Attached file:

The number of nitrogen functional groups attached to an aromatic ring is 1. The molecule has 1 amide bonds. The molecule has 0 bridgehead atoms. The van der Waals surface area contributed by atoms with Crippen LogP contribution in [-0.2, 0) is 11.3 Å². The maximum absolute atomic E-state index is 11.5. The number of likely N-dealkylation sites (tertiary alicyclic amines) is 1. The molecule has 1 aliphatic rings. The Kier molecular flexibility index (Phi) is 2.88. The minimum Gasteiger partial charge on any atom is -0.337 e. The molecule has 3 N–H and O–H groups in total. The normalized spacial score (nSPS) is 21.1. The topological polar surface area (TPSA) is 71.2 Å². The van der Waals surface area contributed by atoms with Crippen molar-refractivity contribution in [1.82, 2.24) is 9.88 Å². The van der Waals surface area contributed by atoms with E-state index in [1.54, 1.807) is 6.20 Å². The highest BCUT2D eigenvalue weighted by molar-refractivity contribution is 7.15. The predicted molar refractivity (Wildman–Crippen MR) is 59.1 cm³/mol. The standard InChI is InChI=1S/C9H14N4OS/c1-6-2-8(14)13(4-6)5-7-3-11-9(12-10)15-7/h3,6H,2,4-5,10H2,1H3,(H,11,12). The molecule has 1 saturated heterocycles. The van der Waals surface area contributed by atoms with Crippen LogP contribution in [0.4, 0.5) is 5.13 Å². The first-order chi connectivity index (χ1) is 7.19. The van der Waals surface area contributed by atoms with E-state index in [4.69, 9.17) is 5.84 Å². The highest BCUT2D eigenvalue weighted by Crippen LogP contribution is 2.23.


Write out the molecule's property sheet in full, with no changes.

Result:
The number of nitrogen functional groups attached to an aromatic ring is 1. The molecule has 1 amide bonds. The molecule has 0 bridgehead atoms. The van der Waals surface area contributed by atoms with Crippen LogP contribution in [-0.2, 0) is 11.3 Å². The maximum absolute atomic E-state index is 11.5. The number of likely N-dealkylation sites (tertiary alicyclic amines) is 1. The molecule has 1 aliphatic rings. The Kier molecular flexibility index (Phi) is 2.88. The minimum Gasteiger partial charge on any atom is -0.337 e. The molecule has 3 N–H and O–H groups in total. The normalized spacial score (nSPS) is 21.1. The topological polar surface area (TPSA) is 71.2 Å². The van der Waals surface area contributed by atoms with Crippen molar-refractivity contribution in [1.82, 2.24) is 9.88 Å². The van der Waals surface area contributed by atoms with E-state index in [1.54, 1.807) is 6.20 Å². The highest BCUT2D eigenvalue weighted by molar-refractivity contribution is 7.15. The predicted molar refractivity (Wildman–Crippen MR) is 59.1 cm³/mol. The standard InChI is InChI=1S/C9H14N4OS/c1-6-2-8(14)13(4-6)5-7-3-11-9(12-10)15-7/h3,6H,2,4-5,10H2,1H3,(H,11,12). The molecule has 1 saturated heterocycles. The van der Waals surface area contributed by atoms with Crippen LogP contribution in [0.4, 0.5) is 5.13 Å². The first-order chi connectivity index (χ1) is 7.19. The van der Waals surface area contributed by atoms with E-state index in [4.69, 9.17) is 5.84 Å². The highest BCUT2D eigenvalue weighted by Crippen LogP contribution is 2.23.